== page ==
The History of Sports in the United States - Course #6152 | Credit (E) | Grade 11, 12 | 0.5 Credits
This course concentrates largely on the nineteenth and twentieth centuries, and explores games and play during the revolutionary period as an antecedent to organized sports. In addition to examining the history of different sports, particularly those thought of as “national” sports. The course will also explore the rise of the athlete as a popular cultural hero, issues of gender and race in the sporting world, and the extent to which debates within the U.S. sporting world have changed over time.

Human Geography AP - Course #6126 | Credit (WG) | Grade 10-12 | 1.0 Credits
Prerequisite: Instructor approval
This college-level course covers the nature and perspectives of geography, population, cultural patterns and processes, political organization of space, agricultural and rural land use, industrialization and economic development, and cities and urban land use. University credit can be earned with a successful performance on the Advanced Placement (AP) exam.

International Relations (Model U.N.) - Course #6130 | Credit (E) | Grade 10-12 | 0.5/1.0 Credits
Prerequisite: Instructor approval
This course covers the United Nations' history, organization, and current activities. The course program includes a study of foreign policy and world politics, and opportunities to participate in the United Nations conference simulations.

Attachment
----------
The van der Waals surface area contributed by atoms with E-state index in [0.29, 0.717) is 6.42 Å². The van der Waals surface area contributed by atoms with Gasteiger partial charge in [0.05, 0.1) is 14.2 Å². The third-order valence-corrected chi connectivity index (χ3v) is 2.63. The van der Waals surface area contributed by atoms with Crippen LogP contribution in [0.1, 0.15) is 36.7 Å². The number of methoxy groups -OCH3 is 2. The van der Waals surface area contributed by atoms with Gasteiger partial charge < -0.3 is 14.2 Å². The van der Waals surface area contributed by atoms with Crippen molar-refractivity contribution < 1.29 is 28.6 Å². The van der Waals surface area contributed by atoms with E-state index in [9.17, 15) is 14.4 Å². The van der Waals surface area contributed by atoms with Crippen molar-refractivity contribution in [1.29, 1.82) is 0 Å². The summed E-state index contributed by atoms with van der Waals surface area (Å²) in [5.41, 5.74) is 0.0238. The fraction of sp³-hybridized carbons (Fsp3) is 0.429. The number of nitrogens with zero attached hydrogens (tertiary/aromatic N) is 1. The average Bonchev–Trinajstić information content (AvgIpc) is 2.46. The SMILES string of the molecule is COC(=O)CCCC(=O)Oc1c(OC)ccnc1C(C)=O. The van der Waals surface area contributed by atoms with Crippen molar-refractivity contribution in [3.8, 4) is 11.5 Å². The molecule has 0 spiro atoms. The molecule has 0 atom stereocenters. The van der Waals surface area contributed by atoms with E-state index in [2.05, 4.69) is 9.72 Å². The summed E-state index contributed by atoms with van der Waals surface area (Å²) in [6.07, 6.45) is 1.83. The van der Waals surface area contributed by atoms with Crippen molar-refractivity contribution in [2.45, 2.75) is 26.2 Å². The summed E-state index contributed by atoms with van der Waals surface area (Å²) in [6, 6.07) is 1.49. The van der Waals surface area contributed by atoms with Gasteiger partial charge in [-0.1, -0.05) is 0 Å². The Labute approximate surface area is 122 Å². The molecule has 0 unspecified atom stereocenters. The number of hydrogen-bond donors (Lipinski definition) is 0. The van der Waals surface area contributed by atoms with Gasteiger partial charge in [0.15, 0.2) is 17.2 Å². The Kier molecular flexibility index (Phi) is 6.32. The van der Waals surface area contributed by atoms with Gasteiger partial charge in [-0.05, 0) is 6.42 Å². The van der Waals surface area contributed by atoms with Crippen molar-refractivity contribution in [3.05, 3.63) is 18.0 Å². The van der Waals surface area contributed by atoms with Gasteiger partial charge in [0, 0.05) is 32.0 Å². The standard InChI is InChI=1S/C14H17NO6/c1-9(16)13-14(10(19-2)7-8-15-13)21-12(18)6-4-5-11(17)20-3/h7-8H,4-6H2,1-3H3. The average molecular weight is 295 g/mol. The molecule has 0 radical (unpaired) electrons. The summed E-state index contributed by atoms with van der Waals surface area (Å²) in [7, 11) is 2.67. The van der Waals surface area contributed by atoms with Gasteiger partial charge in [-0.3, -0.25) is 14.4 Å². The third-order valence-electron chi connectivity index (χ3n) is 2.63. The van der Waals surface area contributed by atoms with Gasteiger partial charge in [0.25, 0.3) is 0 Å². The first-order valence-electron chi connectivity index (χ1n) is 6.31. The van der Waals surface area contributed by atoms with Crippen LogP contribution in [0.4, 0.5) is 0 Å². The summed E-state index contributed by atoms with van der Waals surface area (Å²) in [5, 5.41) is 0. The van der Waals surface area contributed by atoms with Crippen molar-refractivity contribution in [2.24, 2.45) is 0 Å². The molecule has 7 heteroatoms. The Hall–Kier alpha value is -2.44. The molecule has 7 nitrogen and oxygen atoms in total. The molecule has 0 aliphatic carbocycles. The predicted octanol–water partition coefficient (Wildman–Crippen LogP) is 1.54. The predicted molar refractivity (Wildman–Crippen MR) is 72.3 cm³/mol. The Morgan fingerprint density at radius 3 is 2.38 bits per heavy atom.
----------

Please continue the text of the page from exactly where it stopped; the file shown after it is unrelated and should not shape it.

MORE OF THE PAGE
Introduction to Philosophy - Course #6142 | Credit (E) | Grade 11, 12 | 0.5/1.0 Credits
This class is an introduction to the field of philosophy. The course includes an overview of several different philosophers, philosophical systems, subsections of philosophy, and methods of thinking.

Middle Eastern Studies - Course #6104 | Credit (E) | Grade 10-12 | 0.5 Credits
This course will consist of a study in the development of ancient civilizations through the current Middle Eastern region, including the foundation of monotheistic religions; first civilizations; Muslim empires; regional trade; social, political, and cultural continuity and change; religious division and regional relations; interaction with Western ideologies; and current events that include politics, violence, terrorism, and the world’s response.